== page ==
The Living Architecture Systems Group, led by two University of Waterloo professors, including Department of Knowledge Integration chair, Rob Gorbet, received AZURE’s 2015 AZ Award in Temporary/Demonstration Architecture for their highly-acclaimed interactive installation, Epiphyte Chamber.
The AZ Awards are presented to completed works standing out for innovative design, environmental or social benefits or for being simply delightful. An international jury of five architects and designers selected one winner for each of the 19 award categories, among 720 entries from 43 countries.
Philip Beesley, a professor in the School of Architecture at the University of Waterloo and Gorbet accepted both the Jury Award and the People’s Choice Award on behalf of the Living Architecture team.
The installation involved over a dozen international collaborators, designers and an international production team working for several months in Canada and South Korea.
"The work I've been doing with Philip since 2005 is a great example of Knowledge Integration,” Gorbet said. “The skills to be able to work in a team combining science, architecture, design, technology, and art with an understanding of human behaviour, are precisely those we teach in KI. My work with the Living Architecture Systems Group provides great opportunities to both practice and study how interdisciplinary groups work together."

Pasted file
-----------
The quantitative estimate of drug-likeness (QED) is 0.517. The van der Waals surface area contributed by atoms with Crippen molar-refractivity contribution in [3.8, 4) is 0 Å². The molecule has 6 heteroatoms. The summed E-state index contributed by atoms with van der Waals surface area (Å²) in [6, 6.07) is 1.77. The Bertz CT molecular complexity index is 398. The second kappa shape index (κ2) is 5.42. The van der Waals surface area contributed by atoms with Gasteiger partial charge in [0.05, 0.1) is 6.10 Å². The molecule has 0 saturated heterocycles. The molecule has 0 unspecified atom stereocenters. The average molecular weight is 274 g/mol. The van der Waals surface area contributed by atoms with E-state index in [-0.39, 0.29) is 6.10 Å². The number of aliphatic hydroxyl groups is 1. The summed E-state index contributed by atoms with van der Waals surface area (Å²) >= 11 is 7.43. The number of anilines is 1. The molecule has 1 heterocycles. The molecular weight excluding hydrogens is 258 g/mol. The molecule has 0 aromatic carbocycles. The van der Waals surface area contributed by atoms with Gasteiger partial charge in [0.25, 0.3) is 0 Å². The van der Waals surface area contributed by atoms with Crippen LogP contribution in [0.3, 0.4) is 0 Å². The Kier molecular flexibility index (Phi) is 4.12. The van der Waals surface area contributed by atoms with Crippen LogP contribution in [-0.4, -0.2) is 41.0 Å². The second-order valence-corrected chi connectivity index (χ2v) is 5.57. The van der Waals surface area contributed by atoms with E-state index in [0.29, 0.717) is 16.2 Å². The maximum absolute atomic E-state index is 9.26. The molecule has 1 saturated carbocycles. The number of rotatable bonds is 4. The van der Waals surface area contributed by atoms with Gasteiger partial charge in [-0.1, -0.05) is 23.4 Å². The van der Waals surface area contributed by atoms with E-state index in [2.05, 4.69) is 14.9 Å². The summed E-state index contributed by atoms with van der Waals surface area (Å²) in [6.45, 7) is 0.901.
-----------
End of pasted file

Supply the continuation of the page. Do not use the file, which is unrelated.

Epiphyte Chamber was unveiled as part of the inaugural Aleph Exhibition at the Museum of Modern and Contemporary Art in Seoul, Korea, November 12, 2013 to March 14, 2014. South Korean President Guen-Ye Park acclaimed the work as a model for the way South Korea should integrate its culture and technology.
Epiphyte Chamber is envisioned as an archipelago of interconnected halo-like masses that mimic human sensations through subtle, coordinated movements. The work is conceived as an 'epiphyte'; an aerial plant species that can grow without the support of soil. Across each floating island, densely interwoven structures and delicate canopies made of thousands of lightweight digitally-fabricated components are drawn together in nearly-synchronized breathing and whispers.
Audiences walk into highly sensual, intimate sculptural spaces that support small clusters of activity interlinking into larger gathering areas. This experimental new work explores intersections between media art, interactive distributed mechatronics and synthetic biology.
Based at the University of Waterloo, The Living Architecture Systems Group (LASG) brings together international researchers and industry collaborators in an interdisciplinary research cluster dedicated to an emerging trend of architectural design that explores complex ways in which the term “living” might apply to buildings.
LASG is developing built environments with qualities that come strikingly close to life; environments that can move, respond, and learn; environments that grow themselves through chemical systems, and that are adaptive and empathic toward their inhabitants.